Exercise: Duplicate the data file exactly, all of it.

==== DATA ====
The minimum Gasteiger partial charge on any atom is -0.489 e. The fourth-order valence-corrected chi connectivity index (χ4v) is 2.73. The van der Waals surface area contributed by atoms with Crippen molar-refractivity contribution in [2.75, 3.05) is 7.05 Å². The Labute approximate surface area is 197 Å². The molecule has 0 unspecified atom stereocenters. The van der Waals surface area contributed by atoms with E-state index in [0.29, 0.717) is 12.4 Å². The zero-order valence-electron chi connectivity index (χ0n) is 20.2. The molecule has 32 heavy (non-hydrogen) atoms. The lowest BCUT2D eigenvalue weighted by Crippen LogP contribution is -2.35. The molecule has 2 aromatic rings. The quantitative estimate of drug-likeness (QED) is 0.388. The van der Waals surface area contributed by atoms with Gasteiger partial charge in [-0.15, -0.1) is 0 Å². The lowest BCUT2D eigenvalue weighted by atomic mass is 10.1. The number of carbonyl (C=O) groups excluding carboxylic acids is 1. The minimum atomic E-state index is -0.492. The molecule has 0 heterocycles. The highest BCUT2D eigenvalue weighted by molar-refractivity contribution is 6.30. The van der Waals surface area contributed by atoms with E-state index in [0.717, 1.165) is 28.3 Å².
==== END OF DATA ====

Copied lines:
The minimum Gasteiger partial charge on any atom is -0.489 e. The fourth-order valence-corrected chi connectivity index (χ4v) is 2.73. The van der Waals surface area contributed by atoms with Crippen molar-refractivity contribution in [2.75, 3.05) is 7.05 Å². The Labute approximate surface area is 197 Å². The molecule has 0 unspecified atom stereocenters. The van der Waals surface area contributed by atoms with E-state index in [0.29, 0.717) is 12.4 Å². The zero-order valence-electron chi connectivity index (χ0n) is 20.2. The molecule has 32 heavy (non-hydrogen) atoms. The lowest BCUT2D eigenvalue weighted by Crippen LogP contribution is -2.35. The molecule has 2 aromatic rings. The quantitative estimate of drug-likeness (QED) is 0.388. The van der Waals surface area contributed by atoms with Gasteiger partial charge in [-0.15, -0.1) is 0 Å². The lowest BCUT2D eigenvalue weighted by atomic mass is 10.1. The number of carbonyl (C=O) groups excluding carboxylic acids is 1. The minimum atomic E-state index is -0.492. The molecule has 0 heterocycles. The highest BCUT2D eigenvalue weighted by molar-refractivity contribution is 6.30. The van der Waals surface area contributed by atoms with E-state index in [0.717, 1.165) is 28.3 Å².